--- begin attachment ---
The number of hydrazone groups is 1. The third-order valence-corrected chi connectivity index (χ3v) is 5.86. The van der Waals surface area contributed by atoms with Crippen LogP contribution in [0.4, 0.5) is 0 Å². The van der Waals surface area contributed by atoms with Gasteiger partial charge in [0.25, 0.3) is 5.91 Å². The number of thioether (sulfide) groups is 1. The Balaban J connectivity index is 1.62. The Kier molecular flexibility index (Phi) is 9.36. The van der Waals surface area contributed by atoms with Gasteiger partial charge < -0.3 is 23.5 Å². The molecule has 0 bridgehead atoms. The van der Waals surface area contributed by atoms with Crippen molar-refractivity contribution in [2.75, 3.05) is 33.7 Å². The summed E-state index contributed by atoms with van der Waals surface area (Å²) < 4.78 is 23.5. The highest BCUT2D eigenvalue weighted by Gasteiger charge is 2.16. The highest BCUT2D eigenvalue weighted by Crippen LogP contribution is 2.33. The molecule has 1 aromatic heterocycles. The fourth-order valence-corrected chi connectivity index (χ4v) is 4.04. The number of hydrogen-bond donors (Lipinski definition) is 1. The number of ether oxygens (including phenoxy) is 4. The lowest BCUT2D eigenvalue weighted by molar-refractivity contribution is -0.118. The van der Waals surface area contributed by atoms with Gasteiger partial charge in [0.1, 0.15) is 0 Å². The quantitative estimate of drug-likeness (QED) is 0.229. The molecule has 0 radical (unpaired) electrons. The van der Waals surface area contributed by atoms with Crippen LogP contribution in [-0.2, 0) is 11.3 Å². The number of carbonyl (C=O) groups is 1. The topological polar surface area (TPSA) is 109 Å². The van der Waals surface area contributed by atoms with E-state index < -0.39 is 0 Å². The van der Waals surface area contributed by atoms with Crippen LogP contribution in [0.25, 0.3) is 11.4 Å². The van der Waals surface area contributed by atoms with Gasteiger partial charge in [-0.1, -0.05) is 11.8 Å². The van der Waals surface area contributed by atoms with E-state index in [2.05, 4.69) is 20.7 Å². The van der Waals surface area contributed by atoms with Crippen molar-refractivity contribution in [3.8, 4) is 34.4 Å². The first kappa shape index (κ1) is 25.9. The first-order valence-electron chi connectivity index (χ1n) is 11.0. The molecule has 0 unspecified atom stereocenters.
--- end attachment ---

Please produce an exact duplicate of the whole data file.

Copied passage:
The number of hydrazone groups is 1. The third-order valence-corrected chi connectivity index (χ3v) is 5.86. The van der Waals surface area contributed by atoms with Crippen LogP contribution in [0.4, 0.5) is 0 Å². The van der Waals surface area contributed by atoms with Gasteiger partial charge in [0.25, 0.3) is 5.91 Å². The number of thioether (sulfide) groups is 1. The Balaban J connectivity index is 1.62. The Kier molecular flexibility index (Phi) is 9.36. The van der Waals surface area contributed by atoms with Gasteiger partial charge < -0.3 is 23.5 Å². The molecule has 0 bridgehead atoms. The van der Waals surface area contributed by atoms with Crippen molar-refractivity contribution in [2.75, 3.05) is 33.7 Å². The summed E-state index contributed by atoms with van der Waals surface area (Å²) < 4.78 is 23.5. The highest BCUT2D eigenvalue weighted by Gasteiger charge is 2.16. The highest BCUT2D eigenvalue weighted by Crippen LogP contribution is 2.33. The molecule has 1 aromatic heterocycles. The fourth-order valence-corrected chi connectivity index (χ4v) is 4.04. The number of hydrogen-bond donors (Lipinski definition) is 1. The number of ether oxygens (including phenoxy) is 4. The lowest BCUT2D eigenvalue weighted by molar-refractivity contribution is -0.118. The van der Waals surface area contributed by atoms with Gasteiger partial charge in [0.1, 0.15) is 0 Å². The quantitative estimate of drug-likeness (QED) is 0.229. The molecule has 0 radical (unpaired) electrons. The van der Waals surface area contributed by atoms with Crippen LogP contribution in [-0.2, 0) is 11.3 Å². The number of carbonyl (C=O) groups is 1. The topological polar surface area (TPSA) is 109 Å². The van der Waals surface area contributed by atoms with E-state index < -0.39 is 0 Å². The van der Waals surface area contributed by atoms with Crippen LogP contribution in [0.25, 0.3) is 11.4 Å². The van der Waals surface area contributed by atoms with Gasteiger partial charge in [-0.1, -0.05) is 11.8 Å². The van der Waals surface area contributed by atoms with E-state index in [2.05, 4.69) is 20.7 Å². The van der Waals surface area contributed by atoms with Crippen molar-refractivity contribution in [3.8, 4) is 34.4 Å². The first kappa shape index (κ1) is 25.9. The first-order valence-electron chi connectivity index (χ1n) is 11.0. The molecule has 0 unspecified atom stereocenters.